Darolutamide was statistically significantly associated with better episodic memory over enzaluamide, according to computerized cognitive assessment in men with metastatic castration-resistant prostate cancer.
Darolutamide (Nubeqa) was statistically significantly associated with better episodic memory over enzaluamide (Xtandi), according to computerized cognitive assessment in men with metastatic castration-resistant prostate cancer. Data from the prospective phase 2 ODEZA trial (NCT03314324) was presented in a poster at the 2021 European Society for Medical Oncology Congress.1
Favorable effects of darolutamide resulted in better verbal learning and verbal memory compared with enzalutamide, with nonsignificant trends towards executive function also noted.
“The favorable effect of darolutamide on episodic memory over enzaluamide was observed for both the acquisition of new information, as well as for the recall of that information after a brief delay,” the authors of the poster, who were led by Emeline Colomba, MD, of the Department of Cancer Medicine at Institut Gustave Roussy of University of Paris Saclay in Villejuif, France, wrote.
Low blood-brain barrier penetrance is a known benefit of darolutamide vs other antiandrogen agents, such as enzalutamide. Results of the ODENZA trial that were previously reported at the 2021 American Society of Clinical Oncology Annual Meeting indicated that numerically more patients reported preferring darolutamide than enzalutamide, although these correlations did not reach statistical significance. Of note, fatigue was a key influencing factor for preference and was reported in 21% of patients receiving darolutamide vs 36% with enzalutamide.2
Patients with mCRPC (n = 249) were randomized 1:1 to either darolutamide at 1200 mg daily for 12 weeks followed by enzalutamide at 160 mg daily for 12 weeks or the reverse sequence. The current assessment looks at cognitive assessment, a key secondary end point of the study, using computerized tests to determine changes from baseline during each 12-week period.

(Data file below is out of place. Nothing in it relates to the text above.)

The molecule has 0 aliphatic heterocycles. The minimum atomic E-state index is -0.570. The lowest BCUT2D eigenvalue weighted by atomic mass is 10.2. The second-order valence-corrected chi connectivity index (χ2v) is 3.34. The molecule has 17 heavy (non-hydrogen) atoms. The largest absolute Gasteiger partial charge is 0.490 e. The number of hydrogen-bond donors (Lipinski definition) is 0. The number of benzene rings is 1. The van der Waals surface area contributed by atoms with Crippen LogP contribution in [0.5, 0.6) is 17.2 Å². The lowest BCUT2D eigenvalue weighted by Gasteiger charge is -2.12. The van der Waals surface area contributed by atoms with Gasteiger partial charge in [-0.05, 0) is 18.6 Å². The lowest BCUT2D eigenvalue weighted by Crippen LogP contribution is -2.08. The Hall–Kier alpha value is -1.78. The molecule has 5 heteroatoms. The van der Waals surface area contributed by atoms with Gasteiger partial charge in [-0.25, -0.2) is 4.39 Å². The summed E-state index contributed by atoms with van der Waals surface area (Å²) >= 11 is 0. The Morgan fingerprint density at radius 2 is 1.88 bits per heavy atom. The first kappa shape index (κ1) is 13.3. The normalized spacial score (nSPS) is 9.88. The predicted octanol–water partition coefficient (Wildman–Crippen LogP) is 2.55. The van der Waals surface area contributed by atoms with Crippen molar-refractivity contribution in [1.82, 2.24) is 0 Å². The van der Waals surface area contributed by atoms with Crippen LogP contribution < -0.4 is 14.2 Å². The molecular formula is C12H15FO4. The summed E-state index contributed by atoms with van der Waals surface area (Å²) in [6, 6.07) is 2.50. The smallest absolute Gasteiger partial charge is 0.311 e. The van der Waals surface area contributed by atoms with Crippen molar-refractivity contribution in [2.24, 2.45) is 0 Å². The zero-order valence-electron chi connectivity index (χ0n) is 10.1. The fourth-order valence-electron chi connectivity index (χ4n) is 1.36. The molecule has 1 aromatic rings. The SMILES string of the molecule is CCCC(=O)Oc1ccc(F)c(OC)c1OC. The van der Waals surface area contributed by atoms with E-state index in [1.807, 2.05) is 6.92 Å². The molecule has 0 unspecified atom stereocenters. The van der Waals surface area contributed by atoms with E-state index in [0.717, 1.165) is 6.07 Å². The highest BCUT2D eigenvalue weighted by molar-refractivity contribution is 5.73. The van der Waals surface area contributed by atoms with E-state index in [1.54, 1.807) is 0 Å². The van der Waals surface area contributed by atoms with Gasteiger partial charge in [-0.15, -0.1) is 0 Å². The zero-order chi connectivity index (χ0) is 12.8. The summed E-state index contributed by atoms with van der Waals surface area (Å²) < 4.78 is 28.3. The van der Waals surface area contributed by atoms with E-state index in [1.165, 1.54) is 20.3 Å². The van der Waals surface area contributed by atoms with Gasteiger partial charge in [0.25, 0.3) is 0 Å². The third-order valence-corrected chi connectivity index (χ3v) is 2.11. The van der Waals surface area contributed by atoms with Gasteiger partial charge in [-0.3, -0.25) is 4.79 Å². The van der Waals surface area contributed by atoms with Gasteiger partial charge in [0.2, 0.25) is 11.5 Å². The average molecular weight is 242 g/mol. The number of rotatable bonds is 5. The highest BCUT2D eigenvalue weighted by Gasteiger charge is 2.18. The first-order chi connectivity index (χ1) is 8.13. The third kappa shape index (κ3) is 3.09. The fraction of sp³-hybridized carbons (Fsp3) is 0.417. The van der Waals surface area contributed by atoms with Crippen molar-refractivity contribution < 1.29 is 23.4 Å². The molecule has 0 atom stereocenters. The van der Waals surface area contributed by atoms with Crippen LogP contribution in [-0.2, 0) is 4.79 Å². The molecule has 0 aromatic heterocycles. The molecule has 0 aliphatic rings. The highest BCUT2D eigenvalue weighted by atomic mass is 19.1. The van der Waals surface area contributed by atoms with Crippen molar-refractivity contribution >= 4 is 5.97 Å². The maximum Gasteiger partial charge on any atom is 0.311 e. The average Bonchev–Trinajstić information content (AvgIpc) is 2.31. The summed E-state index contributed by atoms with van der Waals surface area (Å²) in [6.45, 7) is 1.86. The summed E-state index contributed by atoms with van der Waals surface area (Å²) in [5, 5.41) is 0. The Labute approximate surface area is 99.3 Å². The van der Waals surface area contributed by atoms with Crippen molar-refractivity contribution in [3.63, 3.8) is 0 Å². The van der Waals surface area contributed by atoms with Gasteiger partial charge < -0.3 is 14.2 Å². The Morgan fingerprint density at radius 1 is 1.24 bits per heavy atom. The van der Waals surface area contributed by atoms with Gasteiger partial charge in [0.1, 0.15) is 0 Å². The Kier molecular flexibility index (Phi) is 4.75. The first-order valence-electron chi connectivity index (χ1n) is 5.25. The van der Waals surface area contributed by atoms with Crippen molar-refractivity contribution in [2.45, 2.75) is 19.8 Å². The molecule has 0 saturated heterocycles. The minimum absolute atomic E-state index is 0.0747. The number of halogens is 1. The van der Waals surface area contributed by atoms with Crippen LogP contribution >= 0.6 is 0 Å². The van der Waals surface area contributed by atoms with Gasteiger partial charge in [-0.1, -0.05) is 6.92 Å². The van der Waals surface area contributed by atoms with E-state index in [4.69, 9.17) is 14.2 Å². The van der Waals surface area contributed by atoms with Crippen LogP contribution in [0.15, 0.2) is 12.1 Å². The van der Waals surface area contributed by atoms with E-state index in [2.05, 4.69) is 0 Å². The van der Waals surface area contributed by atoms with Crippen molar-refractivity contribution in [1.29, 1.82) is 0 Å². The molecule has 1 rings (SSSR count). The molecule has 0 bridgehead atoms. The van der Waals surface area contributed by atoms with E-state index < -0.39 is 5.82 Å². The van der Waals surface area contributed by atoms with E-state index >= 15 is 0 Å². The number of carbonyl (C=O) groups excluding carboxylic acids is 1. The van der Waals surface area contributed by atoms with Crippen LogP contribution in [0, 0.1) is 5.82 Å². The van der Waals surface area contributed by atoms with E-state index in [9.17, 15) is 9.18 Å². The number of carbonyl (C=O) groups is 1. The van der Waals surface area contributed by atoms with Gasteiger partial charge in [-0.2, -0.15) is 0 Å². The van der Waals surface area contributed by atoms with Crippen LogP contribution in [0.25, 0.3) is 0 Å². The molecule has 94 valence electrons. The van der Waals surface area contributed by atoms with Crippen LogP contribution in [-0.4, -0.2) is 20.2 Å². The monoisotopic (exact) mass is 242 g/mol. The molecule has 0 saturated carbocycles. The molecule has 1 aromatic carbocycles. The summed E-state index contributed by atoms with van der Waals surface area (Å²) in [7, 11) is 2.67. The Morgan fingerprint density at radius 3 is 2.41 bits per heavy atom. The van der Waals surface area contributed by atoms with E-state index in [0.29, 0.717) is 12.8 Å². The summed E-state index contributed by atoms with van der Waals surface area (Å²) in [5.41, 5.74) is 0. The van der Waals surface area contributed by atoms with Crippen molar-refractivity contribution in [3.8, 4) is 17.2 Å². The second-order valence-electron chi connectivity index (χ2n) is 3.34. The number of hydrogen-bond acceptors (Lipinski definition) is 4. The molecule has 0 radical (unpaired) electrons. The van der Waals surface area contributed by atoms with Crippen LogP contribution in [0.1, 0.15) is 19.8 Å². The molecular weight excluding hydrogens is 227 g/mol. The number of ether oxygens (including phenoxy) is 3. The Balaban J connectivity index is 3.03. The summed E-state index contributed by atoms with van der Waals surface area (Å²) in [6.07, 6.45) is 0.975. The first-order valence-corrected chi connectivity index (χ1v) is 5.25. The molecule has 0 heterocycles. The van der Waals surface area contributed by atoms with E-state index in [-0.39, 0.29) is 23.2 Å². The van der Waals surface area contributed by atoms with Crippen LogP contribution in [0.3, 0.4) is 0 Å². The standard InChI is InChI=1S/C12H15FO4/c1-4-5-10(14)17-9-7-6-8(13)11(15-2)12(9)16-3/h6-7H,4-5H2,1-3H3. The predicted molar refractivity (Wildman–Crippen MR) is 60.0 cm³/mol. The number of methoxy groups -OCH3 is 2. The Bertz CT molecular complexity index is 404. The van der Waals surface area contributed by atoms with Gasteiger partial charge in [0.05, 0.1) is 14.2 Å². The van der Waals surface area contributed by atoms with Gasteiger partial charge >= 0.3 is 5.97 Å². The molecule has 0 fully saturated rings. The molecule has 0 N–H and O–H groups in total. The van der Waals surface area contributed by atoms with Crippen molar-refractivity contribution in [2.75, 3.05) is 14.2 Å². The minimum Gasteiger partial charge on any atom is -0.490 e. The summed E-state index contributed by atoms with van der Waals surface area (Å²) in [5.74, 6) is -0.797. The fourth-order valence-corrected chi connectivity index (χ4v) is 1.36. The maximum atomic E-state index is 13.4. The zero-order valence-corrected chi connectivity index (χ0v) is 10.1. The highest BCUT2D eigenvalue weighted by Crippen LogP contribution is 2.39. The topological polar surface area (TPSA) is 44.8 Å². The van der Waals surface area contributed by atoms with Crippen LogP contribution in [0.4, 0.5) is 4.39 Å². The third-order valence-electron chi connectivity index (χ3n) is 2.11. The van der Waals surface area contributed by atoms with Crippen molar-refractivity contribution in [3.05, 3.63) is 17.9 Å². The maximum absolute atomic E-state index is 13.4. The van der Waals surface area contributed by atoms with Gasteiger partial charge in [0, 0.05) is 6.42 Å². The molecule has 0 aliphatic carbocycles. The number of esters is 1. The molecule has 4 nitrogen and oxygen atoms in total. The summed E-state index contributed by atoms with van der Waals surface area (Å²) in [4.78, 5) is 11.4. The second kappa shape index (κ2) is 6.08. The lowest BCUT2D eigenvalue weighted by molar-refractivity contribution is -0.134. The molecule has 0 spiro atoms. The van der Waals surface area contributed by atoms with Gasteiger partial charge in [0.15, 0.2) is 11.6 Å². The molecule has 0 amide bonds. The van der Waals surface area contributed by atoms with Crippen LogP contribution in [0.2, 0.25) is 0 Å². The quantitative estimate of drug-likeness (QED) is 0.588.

Criteria for evaluation included detection test (DET) for psychomotor function and an identification test (IDT) for visual attention, which comprised an attention composite score; a working memory, or One Back Test (OBT), and an executive function, or Groton Maze Learning test (GML), which comprised an executive function composite score; and a verbal learning, or International Shopping List test (ISL), and a verbal memory testing, or International Shopping List test–delayed recall (ISRL), comprising a memory composite (episodic memory) score.
Cognitive data were available in 193 patients in total. Effects sizes were considered clinically meaningful at 0.5 or greater.
The memory composite score demonstrated a statistically significant benefit of darolutamide (P <.001), with a least square (LS) mean difference of 0.35 and an effect size of 0.54. Performance on verbal learning by ISL were significantly improved with darolutamide and effects were clinically meaningful, both at the second period (0.62; P = .0001) and overall (0.54; P < .0001). Performance on verbal learning was also better with darolutamide at the second period (0.4; P = .01) and overall (0.29; P = .0075), although these effects were less clinically meaningful.
Between darolutamide and enzalutamide, the effect sizes for both the executive function and attention composite scores were 0.15, with LS mean differences of 0.09 and 0.12, respectively (P = not significant).
Overall, investigators noted that composite scores were in line with individual scores and that moderate benefit with darolutamide was noted for episodic memory.